Even if not all of us are experts in civil law, we routinely enter into contractual obligations with each other in everyday life. Whether we buy bread rolls, take out life insurance or book a flight – we trust that we can rely on each other. And if something does go wrong, laws or even courts settle the dispute. At first glance, the internet as a market place doesn’t make much of a difference. We simply order online instead of by phone or postcard like our grandparents We click and everything from loans to share purchases is done in a flash. Nothing else changes – right? Perhaps it is worth taking a closer look. Because automation shifts balanced rules in the background of contracts that we often don’t even know about. And the hype surrounding smart contracts shows that digitality may have great potential to change our understanding of mutual obligation. Technology is supposed to make automated contract processing possible that, at least in theory, works without trust – neither in each other nor in governmental institutions. But to what extent would that be progress?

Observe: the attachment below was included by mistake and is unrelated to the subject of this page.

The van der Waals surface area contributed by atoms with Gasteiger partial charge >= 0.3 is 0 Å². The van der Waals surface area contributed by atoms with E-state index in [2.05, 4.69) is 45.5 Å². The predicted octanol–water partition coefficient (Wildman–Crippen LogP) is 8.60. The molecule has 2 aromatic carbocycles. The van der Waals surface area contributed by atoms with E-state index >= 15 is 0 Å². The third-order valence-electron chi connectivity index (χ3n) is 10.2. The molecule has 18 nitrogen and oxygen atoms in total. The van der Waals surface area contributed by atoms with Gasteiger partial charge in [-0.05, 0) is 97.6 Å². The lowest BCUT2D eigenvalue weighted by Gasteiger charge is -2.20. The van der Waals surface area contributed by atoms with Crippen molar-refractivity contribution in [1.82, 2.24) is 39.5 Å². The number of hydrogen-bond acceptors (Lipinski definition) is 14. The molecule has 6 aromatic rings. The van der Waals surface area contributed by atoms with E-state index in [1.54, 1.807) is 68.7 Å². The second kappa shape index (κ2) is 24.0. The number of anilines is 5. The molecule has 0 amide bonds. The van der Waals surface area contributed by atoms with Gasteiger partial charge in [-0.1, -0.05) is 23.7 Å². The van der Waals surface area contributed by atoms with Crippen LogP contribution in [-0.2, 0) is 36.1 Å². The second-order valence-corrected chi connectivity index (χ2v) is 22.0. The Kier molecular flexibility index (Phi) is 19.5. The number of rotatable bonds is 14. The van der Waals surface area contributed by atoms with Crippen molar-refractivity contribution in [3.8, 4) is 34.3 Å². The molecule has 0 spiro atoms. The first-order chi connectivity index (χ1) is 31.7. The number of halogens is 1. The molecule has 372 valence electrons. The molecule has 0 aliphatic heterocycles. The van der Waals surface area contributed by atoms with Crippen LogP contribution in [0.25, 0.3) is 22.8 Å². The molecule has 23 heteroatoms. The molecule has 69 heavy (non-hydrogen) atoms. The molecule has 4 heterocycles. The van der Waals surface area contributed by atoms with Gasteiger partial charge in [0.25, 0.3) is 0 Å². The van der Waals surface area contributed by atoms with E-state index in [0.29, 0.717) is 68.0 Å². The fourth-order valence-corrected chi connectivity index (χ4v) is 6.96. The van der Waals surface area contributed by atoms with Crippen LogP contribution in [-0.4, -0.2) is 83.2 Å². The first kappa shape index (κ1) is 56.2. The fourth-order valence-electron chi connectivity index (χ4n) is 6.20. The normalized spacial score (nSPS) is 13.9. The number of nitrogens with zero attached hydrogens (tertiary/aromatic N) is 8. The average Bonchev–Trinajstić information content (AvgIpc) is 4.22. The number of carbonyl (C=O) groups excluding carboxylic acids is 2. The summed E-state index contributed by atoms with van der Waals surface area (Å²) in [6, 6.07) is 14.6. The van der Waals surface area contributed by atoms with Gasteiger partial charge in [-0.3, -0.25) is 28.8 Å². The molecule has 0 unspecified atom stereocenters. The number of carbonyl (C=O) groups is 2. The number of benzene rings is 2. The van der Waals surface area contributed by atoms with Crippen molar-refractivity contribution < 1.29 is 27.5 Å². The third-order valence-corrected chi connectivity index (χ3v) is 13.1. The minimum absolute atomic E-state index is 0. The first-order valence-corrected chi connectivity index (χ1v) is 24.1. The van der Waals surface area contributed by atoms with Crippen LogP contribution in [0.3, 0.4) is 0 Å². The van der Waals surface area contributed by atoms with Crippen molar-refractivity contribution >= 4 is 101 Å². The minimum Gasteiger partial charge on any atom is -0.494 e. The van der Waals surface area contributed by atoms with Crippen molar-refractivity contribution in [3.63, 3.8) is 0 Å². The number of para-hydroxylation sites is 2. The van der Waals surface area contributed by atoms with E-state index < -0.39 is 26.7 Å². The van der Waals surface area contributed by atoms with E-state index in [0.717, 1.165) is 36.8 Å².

Nikolas Guggenberger researches and teaches at Yale Law School on the automation of law and its impact on society. Previously, the legal scholar was a junior professor at the Institute for Information, Telecommunications and Media Law at the University of Münster. In this episode of Digitalgespräch, Guggenberger explains where digitality makes a difference to our contractual practice and sheds light on the background to the buzzword “smart contract.” With hosts Marlene Görger and Petra Gehring, he discusses whether sophisticated technology could replace the law and clarifies where German laws set limits to automation that the legal system in the U.S., for example, does not necessarily recognise.
Link to the Information Society Project :
The podcast is in German. At the moment there is no English version or transcript available.